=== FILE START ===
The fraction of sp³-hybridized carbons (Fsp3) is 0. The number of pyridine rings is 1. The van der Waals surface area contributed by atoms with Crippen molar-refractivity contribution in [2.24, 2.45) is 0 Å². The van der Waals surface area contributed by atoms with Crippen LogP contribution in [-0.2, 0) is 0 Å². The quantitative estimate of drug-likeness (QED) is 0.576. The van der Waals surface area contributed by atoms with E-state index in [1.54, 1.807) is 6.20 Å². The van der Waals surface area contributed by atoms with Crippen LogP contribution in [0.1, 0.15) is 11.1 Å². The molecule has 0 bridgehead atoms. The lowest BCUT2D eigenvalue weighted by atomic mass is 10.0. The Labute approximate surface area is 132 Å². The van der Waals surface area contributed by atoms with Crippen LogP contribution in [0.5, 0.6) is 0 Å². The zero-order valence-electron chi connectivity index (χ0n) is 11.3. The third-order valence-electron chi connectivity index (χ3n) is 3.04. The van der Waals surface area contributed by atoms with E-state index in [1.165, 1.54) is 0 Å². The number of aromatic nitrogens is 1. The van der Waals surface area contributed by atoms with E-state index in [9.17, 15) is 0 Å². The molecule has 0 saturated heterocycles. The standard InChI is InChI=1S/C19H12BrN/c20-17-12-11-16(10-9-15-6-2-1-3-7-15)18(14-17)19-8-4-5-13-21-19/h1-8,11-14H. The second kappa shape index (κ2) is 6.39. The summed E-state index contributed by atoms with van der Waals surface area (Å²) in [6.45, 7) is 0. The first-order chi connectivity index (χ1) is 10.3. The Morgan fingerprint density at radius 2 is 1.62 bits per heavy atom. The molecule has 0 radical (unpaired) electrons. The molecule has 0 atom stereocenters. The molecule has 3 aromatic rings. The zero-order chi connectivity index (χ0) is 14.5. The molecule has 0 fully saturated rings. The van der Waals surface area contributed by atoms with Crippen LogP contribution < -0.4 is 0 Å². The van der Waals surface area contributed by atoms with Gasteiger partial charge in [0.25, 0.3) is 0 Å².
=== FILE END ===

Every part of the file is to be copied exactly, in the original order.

The fraction of sp³-hybridized carbons (Fsp3) is 0. The number of pyridine rings is 1. The van der Waals surface area contributed by atoms with Crippen molar-refractivity contribution in [2.24, 2.45) is 0 Å². The van der Waals surface area contributed by atoms with Crippen LogP contribution in [-0.2, 0) is 0 Å². The quantitative estimate of drug-likeness (QED) is 0.576. The van der Waals surface area contributed by atoms with E-state index in [1.54, 1.807) is 6.20 Å². The van der Waals surface area contributed by atoms with Crippen LogP contribution in [0.1, 0.15) is 11.1 Å². The molecule has 0 bridgehead atoms. The lowest BCUT2D eigenvalue weighted by atomic mass is 10.0. The Labute approximate surface area is 132 Å². The van der Waals surface area contributed by atoms with Crippen LogP contribution in [0.5, 0.6) is 0 Å². The zero-order valence-electron chi connectivity index (χ0n) is 11.3. The third-order valence-electron chi connectivity index (χ3n) is 3.04. The van der Waals surface area contributed by atoms with E-state index in [1.165, 1.54) is 0 Å². The number of aromatic nitrogens is 1. The van der Waals surface area contributed by atoms with E-state index in [9.17, 15) is 0 Å². The molecule has 0 saturated heterocycles. The standard InChI is InChI=1S/C19H12BrN/c20-17-12-11-16(10-9-15-6-2-1-3-7-15)18(14-17)19-8-4-5-13-21-19/h1-8,11-14H. The second kappa shape index (κ2) is 6.39. The summed E-state index contributed by atoms with van der Waals surface area (Å²) in [6.45, 7) is 0. The first-order chi connectivity index (χ1) is 10.3. The Morgan fingerprint density at radius 2 is 1.62 bits per heavy atom. The molecule has 0 radical (unpaired) electrons. The molecule has 0 atom stereocenters. The molecule has 3 aromatic rings. The zero-order chi connectivity index (χ0) is 14.5. The molecule has 0 fully saturated rings. The van der Waals surface area contributed by atoms with Crippen LogP contribution < -0.4 is 0 Å². The van der Waals surface area contributed by atoms with Gasteiger partial charge in [0.25, 0.3) is 0 Å².